Self-driving cars are coming to portions of the Capital Beltway–and they could be driving some of the most congested stretches of highway in America in just a few years. The Virginia Tech Transportation Institute made the announcement as part of an ongoing state government-supported project to bring autonomous cars to Virginia.
The project, called the Virginia Automated Corridors, will add pavement marking, communications infrastructure, and a test track to a loop of road that includes the Beltway between Springfield and Dunn Loring, Virginia, along with portions of Interstates 66 and 95, as well as State Routes 29 and 50. This means that self-driving cars will be sharing the road in the coming years with hundreds of thousands of daily Washington-area commuters.
Virginia Tech’s partners in the project include the Virginia Department of Transportation, the Virginia Department of Motor Vehicles, private toll road operator Transurban, and Nokia’s mapping unit, Here. In a statement posted to Here’s blog, Cathy McGhee of the Virginia DOT said, “Most testing of automated vehicles until now has been done under ideal conditions. By opening up our normal roads, car makers can understand how their self-driving vehicles will operate when things aren’t quite so perfect.”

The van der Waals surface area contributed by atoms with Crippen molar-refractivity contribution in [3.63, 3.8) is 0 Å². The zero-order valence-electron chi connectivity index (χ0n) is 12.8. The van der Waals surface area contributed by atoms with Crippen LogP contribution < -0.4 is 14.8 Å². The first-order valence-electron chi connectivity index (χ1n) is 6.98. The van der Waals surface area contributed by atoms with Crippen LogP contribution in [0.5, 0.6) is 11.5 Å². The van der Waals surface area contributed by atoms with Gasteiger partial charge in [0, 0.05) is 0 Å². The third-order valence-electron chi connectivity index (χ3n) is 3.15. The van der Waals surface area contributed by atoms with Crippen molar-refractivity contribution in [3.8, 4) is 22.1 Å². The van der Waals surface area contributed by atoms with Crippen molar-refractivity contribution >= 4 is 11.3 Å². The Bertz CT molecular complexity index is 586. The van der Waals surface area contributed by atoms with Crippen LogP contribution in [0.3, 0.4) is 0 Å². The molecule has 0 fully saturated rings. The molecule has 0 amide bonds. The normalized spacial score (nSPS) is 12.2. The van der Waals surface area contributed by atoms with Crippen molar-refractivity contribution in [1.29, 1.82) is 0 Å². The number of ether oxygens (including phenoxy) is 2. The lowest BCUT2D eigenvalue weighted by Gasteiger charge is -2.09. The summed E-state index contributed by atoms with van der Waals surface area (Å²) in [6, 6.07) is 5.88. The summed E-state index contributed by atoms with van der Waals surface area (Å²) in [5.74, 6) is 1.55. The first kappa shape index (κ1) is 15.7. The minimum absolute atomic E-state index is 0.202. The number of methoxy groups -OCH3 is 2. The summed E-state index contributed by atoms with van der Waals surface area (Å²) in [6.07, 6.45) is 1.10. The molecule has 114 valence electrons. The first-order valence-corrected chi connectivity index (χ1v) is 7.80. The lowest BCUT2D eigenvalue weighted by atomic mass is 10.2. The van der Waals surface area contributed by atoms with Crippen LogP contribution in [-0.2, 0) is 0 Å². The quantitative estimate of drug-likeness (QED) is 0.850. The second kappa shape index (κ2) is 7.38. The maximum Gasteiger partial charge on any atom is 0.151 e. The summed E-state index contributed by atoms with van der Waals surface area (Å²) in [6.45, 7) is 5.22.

Much of the difficulty researchers face centers around getting autonomous vehicles to navigate complicated curves, communicate with each other, and to maintain hyperaccurate location information. Researchers working on self-driving cars face a bit of an arms race; Carnegie Mellon recently had 40 of its robotics researchers poached by Uber, which is working on its own autonomous vehicle technology.